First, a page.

Director: Anthony Banua-Simon Run Time: 90 min. Release Year: 2020
The Hawaiian island of Kauaʻi is seen as a paradise of leisure and pristine natural beauty, but these escapist fantasies obscure the colonial displacement, hyper-exploitation of workers and destructive environmental extraction that have actually shaped life on the island for the last 250 years. Cane Fire critically examines the island’s history — and the various strategies by which Hollywood has represented it—through four generations of director Anthony Banua-Simon’s family, who first immigrated to Kauaʻi from the Philippines to work on the sugar plantations. Assembled from a diverse array of sources—from Banua-Simon’s observational footage, to amateur YouTube travelogues, to epic Hollywood dance sequences — Cane Fire offers a kaleidoscopic portrait of the economic and cultural forces that have cast Indigenous and working-class residents as “extras” in their own story.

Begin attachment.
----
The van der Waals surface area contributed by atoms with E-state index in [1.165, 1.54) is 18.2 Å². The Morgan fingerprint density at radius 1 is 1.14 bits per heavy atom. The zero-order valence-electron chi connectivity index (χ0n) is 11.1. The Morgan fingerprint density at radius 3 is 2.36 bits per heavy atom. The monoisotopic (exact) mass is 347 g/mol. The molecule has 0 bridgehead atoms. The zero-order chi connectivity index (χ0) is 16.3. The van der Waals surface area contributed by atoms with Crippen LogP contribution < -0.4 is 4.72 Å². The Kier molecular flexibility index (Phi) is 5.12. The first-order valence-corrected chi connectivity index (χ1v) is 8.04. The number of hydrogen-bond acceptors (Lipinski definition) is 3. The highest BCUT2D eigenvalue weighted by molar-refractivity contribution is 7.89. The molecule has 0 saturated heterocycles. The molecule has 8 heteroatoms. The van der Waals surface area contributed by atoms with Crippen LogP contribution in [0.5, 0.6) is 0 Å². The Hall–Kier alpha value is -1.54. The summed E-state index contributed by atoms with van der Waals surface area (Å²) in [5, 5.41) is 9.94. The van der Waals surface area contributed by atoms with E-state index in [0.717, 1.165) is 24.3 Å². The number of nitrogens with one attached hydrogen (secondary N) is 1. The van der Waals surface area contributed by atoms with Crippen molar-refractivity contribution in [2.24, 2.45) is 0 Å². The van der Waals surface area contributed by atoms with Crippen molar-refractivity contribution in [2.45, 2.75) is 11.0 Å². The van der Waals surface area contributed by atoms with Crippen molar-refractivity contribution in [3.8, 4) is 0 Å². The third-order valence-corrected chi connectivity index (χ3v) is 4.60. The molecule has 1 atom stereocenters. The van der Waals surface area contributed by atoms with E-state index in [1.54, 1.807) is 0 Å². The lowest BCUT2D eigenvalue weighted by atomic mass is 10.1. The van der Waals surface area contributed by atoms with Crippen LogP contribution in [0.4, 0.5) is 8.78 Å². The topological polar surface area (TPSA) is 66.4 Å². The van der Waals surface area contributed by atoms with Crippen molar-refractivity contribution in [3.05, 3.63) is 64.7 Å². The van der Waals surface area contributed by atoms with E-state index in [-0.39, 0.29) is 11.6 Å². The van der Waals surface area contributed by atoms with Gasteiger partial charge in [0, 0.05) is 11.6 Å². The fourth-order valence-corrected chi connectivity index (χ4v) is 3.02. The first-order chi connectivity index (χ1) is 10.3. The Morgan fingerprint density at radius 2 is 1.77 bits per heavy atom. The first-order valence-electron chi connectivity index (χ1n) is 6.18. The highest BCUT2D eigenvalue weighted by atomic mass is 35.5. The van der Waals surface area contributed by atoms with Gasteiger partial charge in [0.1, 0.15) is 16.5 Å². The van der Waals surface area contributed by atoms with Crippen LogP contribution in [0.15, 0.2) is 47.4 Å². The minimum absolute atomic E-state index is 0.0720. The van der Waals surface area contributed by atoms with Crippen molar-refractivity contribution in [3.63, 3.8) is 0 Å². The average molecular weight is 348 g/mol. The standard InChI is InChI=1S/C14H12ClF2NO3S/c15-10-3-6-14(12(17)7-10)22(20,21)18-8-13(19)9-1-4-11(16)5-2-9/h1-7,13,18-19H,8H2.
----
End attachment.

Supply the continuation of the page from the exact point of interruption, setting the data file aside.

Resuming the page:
“Through original and deftly assembled archival footage, Anthony Banua-Simon’s debut documentary feature CANE FIRE considers the long arc of white, corporate economic & cultural pillaging of Hawaii.” – Patrick Dahl, Screen Slate
“A necessary corrective to the perception of Hawaiian identity that diagnoses the problem of representation in pop culture through the filmmaker’s own deeply personal lens.” -Eric Kohn, Indiewire
“CANE FIRE uncovers not one, but several underreported histories at the same time with equal parts reverence, relevance, and rage.” -Andrew Parker, The Gate